Finding Windows 10 product key for clean install

By Peter Chubb - Aug 10, 2015

Windows 7 and 8 users have been enjoying downloading and installing Windows 10 on their devices for a little less than 2 weeks now, and most of them have gone without a hitch. But what about those that do now want to over right their old files and would rather a clean Windows 10 install?

Having already looked at a few issues people are having with the Windows 10 clean install being too slow, we thought we would look at another issue people have come across to do with this very subject, and that is how to find the Windows 10 product key.

Finding Windows 10 product key

People may not know this, but when you install Windows 10 for free you are issued with a new product key, and so the old one for the previous version is no longer used. You cannot find this just by looking around on your computer, and so you will need to download a piece of software.

Having already looked at a few tools of this kind, ITProPortal believes that one of the more reliable ones is ProduKey, which is free. There are two versions, one for 32-bit and the other for the 64-bit version of Windows 10.

The file is compressed and so will not take long to download, and once you run the installer your product key is provided to you in mere seconds. Once you have this you are then advised to copy it or even send it to your email, as a backup for if and when things go wrong.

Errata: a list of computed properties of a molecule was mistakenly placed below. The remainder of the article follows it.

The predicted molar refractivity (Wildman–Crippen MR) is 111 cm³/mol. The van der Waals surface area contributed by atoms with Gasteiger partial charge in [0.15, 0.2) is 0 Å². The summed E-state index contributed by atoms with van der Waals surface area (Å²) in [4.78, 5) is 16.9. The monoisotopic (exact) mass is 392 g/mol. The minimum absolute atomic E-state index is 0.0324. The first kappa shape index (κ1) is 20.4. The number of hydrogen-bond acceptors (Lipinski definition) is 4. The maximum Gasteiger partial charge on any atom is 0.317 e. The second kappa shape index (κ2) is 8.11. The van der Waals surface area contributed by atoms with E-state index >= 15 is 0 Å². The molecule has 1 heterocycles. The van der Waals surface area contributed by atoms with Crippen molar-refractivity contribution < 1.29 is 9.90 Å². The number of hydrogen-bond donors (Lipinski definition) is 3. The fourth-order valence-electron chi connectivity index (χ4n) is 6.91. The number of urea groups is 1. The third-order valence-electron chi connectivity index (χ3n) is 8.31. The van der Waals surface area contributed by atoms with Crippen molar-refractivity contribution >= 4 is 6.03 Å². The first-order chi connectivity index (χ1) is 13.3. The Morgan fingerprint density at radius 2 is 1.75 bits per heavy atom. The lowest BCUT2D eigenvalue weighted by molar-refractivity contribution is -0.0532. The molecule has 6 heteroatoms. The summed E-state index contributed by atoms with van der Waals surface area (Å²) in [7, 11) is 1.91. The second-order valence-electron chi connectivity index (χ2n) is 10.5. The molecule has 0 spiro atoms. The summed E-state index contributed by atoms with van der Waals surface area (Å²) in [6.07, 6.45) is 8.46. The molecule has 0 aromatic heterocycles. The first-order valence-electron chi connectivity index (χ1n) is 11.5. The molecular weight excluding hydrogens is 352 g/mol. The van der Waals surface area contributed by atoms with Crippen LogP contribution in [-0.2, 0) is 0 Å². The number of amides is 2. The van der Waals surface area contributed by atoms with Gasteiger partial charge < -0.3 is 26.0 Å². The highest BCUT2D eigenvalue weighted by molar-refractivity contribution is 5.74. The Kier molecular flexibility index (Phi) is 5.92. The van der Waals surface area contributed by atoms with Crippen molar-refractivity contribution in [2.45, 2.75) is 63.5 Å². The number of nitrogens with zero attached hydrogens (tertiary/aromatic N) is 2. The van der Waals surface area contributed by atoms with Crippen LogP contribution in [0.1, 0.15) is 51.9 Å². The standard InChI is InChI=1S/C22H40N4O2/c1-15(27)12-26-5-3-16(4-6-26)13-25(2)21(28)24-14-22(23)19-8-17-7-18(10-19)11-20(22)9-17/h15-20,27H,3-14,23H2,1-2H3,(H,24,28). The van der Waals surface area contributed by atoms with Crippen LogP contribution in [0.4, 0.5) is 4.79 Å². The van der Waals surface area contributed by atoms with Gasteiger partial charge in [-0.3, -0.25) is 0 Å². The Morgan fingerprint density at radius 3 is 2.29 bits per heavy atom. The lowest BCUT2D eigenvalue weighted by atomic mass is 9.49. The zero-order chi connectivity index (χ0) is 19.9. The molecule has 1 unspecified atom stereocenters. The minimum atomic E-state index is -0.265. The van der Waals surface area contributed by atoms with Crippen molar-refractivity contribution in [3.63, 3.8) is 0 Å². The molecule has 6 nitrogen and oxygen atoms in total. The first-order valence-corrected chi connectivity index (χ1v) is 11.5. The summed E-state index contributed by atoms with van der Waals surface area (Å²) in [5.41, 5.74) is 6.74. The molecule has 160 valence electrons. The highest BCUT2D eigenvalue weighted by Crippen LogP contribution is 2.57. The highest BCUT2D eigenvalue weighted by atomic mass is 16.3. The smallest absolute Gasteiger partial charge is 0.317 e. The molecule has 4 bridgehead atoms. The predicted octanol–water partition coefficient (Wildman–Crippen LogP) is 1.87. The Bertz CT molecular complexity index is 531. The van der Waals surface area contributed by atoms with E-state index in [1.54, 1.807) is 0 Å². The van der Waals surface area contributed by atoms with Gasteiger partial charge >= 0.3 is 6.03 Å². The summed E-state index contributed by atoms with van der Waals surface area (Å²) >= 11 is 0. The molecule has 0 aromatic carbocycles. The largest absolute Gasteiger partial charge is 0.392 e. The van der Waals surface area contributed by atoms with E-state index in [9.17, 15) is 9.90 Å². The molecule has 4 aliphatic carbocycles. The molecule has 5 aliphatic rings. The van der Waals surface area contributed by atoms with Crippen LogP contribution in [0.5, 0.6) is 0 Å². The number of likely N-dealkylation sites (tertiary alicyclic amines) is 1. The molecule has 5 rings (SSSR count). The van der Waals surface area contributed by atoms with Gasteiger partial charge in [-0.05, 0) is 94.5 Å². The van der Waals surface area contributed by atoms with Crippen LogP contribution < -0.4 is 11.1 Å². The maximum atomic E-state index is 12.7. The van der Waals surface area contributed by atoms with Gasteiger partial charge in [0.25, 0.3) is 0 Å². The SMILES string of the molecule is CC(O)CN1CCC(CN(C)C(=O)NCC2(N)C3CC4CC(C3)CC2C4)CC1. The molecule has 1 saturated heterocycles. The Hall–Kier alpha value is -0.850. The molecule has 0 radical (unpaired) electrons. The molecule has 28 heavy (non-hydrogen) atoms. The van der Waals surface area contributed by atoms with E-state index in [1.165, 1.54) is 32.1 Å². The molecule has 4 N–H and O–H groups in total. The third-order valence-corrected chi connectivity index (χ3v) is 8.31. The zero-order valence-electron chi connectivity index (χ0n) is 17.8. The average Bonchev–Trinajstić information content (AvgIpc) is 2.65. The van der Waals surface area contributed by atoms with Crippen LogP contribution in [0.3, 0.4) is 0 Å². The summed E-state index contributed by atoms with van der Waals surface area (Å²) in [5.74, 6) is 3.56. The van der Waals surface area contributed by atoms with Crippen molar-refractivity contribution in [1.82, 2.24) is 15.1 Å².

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Also See: Windows 10 Creators Update release with 3 key features

Finding Windows 10 product key for clean install

  • RB2

    Ill second James Ritter’s comments. The writer Peter Schlubb doesnt have any practical knowledge of this. A Win 10 upgrade over Win7/8.1 just will give you a generic product key. One that you cant use for a clean install of Win 10. The new key for the upgrade is one of a few or more that everyone else is getting. However, once you do a clean install of Win10, I further suppose you’ll have another generic Win 10 key that is of no use for activating a machine. The activation works off a hardware hash of your computer thats stored on Microsoft Data base.

  • James Ritter

    Peter Chubb, how on God’s green earth did you get a job writing about technical stuff? It’s overwrite, not over right. Secondly, you don’t need to “find” your Windows 10 product key. Third, because of your ineptness on the subject, you’re luring people into downloading questionable software that they don’t even need. You have got to be freakin’ kidding me. This is what drives tech guys like me batty. You’re doling out advice from your IT Pez dispenser and I’m going to have to fix the aftermath. Did you even read about Windows 10 activation? If you say you did, then you certainly didn’t understand it.
    Do us all a big favor: stick to writing about things you know.